NIH Research Festival
Food allergies can dramatically affect quality of life and in severe cases result in fatal anaphylactic reactions, particularly in response to peanut. Regulatory T cells are known to be involved in establishing tolerance to ingested foods, but whether defects in regulatory T cells are a major cause of food allergy in the general population remains unclear. Recent studies have suggested that exposure to food antigens through the skin may increase the risk of sensitization and allergy. Efforts to understand the T cell response to food allergens have thus far been impeded by difficulties in identifying cells with T cell receptors that recognize these allergens. We have used a novel technique to identify peanut-specific CD4+ effector and regulatory T cells in peripheral blood based on differential upregulation of CD154 and CD137, respectively, following exposure to peanut extract. In two groups of children, one school-aged and one at one year of age, the frequencies of peanut-specific effector and regulatory T cells were similar between peanut allergic, sensitized, and tolerant children. No differences were found in peanut-specific regulatory T cell suppressive function, stability, or expression of homing receptors between allergic and non-allergic children, which suggests that disparities in regulatory T cells may not be a determining factor in the development of peanut allergy. Peanut-specific effector T cells from peanut allergic children in both age groups were more likely to produce the Th2-associated cytokine IL-13 in response to peanut antigen, while in school-aged non-allergic children, more peanut-specific T cells produced the Th1 cytokine IFN-. Furthermore, peanut-specific effector T cells from one-year old infants with peanut allergy or sensitivity were more likely to express the skin-homing receptor CLA and less likely to express the gut-homing receptor 47 than peanut-specific cells from non-allergic infants. Expression of homing receptors generally reflects the site of initial activation of the T cell; thus this observation indicates that peanut-specific effector T cells from peanut allergic and sensitized infants initially encountered peanut antigen following cutaneous exposure, and supports the theory that exposure to food antigen through the skin, as opposed to oral exposure, in young children can increase the chance of sensitization. A better understanding of allergen-specific T cell responses may inform future treatments of food allergy.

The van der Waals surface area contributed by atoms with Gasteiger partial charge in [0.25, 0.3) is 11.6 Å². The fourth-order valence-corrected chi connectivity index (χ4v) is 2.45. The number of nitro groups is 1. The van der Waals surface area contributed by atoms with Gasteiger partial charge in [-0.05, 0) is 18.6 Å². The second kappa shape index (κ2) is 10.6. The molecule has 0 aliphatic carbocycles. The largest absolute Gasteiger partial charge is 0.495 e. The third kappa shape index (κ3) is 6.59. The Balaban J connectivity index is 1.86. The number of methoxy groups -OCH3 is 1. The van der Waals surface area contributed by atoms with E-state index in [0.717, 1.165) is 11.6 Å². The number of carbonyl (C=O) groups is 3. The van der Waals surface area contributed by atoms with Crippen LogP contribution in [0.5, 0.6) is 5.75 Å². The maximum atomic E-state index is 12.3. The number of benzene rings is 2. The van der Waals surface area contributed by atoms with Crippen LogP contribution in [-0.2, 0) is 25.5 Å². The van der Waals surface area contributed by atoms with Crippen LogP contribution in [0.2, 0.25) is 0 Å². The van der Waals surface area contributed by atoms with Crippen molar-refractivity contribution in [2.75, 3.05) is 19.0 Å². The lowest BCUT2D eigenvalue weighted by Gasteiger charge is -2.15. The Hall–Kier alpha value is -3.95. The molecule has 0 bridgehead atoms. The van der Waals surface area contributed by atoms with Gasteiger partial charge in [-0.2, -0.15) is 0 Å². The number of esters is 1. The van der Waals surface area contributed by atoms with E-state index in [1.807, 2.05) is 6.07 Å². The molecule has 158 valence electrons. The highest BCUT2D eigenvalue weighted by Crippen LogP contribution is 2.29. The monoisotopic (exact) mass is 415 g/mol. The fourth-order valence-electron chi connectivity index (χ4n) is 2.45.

Scientific Focus Area: Immunology
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